CMG Research - Microphysics of Severe Storms

April 19, 1996 | Boundary Anchoring | Flanking Lines | Microphysics | EnKF Data Assimilation | Severe Hail
R. B. Wilhelmson | B. Jewett | M. Gilmore | G. Romine | L. Cronce | L. Orf | A. Houston | L. Wicker
UIUC Weather | Weather Links
Journal | Informal | Dissertation and Theses
Supertwister | Images and Animations | HVR Demo

Convective Modeling Group

Collaborative Proposal: Improved Understanding/Prediction of Severe Convective Storms and Attendant Phenomena through Advanced Numerical Simulation


This project seeks to improve our understanding of severe convective storms and attendant phenomena through the use of advanced numerical simulation. Specific problems this research will address include the following:
  1. environmental and model parameters influencing tornado genesis, intensity, and longevity,
  2. tornado representation using improved model physics, and
  3. the impact of a rapidly changing environment on tornadogenesis.
One of our recent model physics advances is the development of a very sophisticated ice/liquid microphysics scheme (Straka and Gilmore 2005). Application of this microphysical model and others currently under development (under separate funding) will aid in our ability to the address the above key foci and to improve the community's understanding of tornadic storms.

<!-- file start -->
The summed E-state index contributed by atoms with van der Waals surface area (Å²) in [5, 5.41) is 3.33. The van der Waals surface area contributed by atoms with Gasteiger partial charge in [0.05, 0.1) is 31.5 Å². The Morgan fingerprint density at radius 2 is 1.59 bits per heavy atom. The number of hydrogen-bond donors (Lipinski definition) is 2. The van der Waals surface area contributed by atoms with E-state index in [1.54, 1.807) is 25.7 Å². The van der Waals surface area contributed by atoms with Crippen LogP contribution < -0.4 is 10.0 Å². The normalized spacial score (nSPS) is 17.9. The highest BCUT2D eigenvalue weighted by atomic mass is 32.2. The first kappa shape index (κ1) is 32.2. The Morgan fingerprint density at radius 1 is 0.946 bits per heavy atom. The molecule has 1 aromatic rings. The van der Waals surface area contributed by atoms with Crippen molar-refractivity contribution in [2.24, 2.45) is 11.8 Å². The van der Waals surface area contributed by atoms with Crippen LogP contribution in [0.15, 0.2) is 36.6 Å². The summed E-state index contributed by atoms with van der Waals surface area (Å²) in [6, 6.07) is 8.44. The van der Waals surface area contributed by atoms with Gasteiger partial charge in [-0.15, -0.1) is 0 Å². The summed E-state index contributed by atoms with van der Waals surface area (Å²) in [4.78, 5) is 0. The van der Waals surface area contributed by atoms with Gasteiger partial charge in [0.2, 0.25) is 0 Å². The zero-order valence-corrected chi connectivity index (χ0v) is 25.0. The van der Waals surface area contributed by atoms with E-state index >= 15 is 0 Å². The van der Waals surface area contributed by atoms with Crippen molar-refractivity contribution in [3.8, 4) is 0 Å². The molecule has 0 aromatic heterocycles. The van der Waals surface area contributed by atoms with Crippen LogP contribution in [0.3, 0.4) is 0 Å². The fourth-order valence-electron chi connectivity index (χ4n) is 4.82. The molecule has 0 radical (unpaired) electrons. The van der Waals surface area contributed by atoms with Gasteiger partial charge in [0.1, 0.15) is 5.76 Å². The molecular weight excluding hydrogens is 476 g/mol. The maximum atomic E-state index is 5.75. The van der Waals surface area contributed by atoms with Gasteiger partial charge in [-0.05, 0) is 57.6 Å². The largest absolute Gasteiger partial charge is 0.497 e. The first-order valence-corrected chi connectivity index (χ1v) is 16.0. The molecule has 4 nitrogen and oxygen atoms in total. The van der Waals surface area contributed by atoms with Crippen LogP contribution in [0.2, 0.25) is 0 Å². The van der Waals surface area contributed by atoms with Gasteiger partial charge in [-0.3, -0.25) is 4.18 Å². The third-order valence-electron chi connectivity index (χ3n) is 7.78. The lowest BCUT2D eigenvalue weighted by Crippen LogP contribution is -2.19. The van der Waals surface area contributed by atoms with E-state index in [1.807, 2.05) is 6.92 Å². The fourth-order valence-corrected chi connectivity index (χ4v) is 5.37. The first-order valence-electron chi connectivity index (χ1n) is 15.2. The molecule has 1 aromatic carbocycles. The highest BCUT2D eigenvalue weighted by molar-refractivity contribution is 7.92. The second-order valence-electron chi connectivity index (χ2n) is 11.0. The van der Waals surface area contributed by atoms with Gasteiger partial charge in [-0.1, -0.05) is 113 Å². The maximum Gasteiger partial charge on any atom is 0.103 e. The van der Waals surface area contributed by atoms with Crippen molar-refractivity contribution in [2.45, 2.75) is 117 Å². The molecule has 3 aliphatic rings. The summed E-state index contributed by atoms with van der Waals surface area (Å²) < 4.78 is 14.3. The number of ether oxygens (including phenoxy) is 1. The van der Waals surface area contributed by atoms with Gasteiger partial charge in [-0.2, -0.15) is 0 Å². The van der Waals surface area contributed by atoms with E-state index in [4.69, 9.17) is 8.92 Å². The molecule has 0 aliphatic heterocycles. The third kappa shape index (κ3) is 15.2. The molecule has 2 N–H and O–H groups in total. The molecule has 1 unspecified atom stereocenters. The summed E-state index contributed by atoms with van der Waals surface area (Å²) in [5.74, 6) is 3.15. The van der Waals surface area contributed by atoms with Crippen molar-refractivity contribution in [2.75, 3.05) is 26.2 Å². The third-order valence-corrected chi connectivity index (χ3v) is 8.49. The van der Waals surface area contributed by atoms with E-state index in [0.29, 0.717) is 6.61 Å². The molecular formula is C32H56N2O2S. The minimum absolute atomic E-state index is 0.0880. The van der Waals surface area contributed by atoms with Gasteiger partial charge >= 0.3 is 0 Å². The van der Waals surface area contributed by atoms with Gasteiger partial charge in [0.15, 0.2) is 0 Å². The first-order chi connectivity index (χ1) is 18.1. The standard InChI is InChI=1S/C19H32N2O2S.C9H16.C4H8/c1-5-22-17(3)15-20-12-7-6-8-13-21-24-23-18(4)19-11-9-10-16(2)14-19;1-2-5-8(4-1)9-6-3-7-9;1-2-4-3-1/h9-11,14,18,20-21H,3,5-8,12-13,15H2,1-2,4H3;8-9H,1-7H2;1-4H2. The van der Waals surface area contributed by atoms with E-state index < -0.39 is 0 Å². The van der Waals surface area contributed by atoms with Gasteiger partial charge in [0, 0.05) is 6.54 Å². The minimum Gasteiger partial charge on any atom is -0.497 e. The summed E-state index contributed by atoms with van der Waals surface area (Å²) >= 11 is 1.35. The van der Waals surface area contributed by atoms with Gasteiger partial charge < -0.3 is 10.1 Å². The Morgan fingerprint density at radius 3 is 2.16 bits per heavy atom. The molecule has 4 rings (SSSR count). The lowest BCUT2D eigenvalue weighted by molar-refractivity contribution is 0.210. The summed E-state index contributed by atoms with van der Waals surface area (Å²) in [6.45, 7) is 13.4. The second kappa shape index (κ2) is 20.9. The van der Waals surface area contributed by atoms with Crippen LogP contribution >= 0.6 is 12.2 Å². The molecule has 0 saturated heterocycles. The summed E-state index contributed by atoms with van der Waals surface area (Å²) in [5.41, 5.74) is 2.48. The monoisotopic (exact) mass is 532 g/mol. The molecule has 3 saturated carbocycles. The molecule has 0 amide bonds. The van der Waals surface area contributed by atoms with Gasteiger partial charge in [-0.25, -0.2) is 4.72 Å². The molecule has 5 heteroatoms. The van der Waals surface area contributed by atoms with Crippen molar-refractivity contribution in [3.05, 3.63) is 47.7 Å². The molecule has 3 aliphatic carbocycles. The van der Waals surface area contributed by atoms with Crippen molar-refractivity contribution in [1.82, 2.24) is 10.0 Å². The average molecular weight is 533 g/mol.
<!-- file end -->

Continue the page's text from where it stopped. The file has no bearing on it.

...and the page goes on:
Project Members

Matthew Gilmore - Project Lead & PI
Robert Wilhelmson - PI
Jerry Straka - PI (University of Oklahoma)


NSF ATM-0449753

Collaborative Proposal: Concentrating Vorticity Near the Ground: Investigation of Rear-Flank Precipitation, Vorticity Generation, and Transport Processes


This project advances the means by which microburst-like descending reflectivity cores appear in the rear flank and hook echo region of supercells and their relationships to tornadoes. We have submitted a paper (Rasmussen et al. 2005) describing this phenomenon for several radar case studies. A follow-up study utilizing supercell numerical simulations is underway to understand the microphysics processes that lead to these microburst-like features and what their thermodynamic properties are (Gilmore et al. 2005) which has consequences for tornadogenesis (Markowski et al. 2002). This will be accomplished using an advanced microphysics scheme with greatly improved rain and ice representation (Straka and Gilmore 2005). This advanced microphysics scheme is also being used to understand the spectrum of supercell storms (from LP to classic to HP; Straka et al. 2006).

Project Members and co-PI's

Bob Davies-Jones (NSSL)
Matthew Gilmore - CMG Contact
Paul Markowski (Penn State University)
Erik Rasmussem (CIMMS)
Jerry Straka (University of Oklahoma)


NSF ATM-0339519

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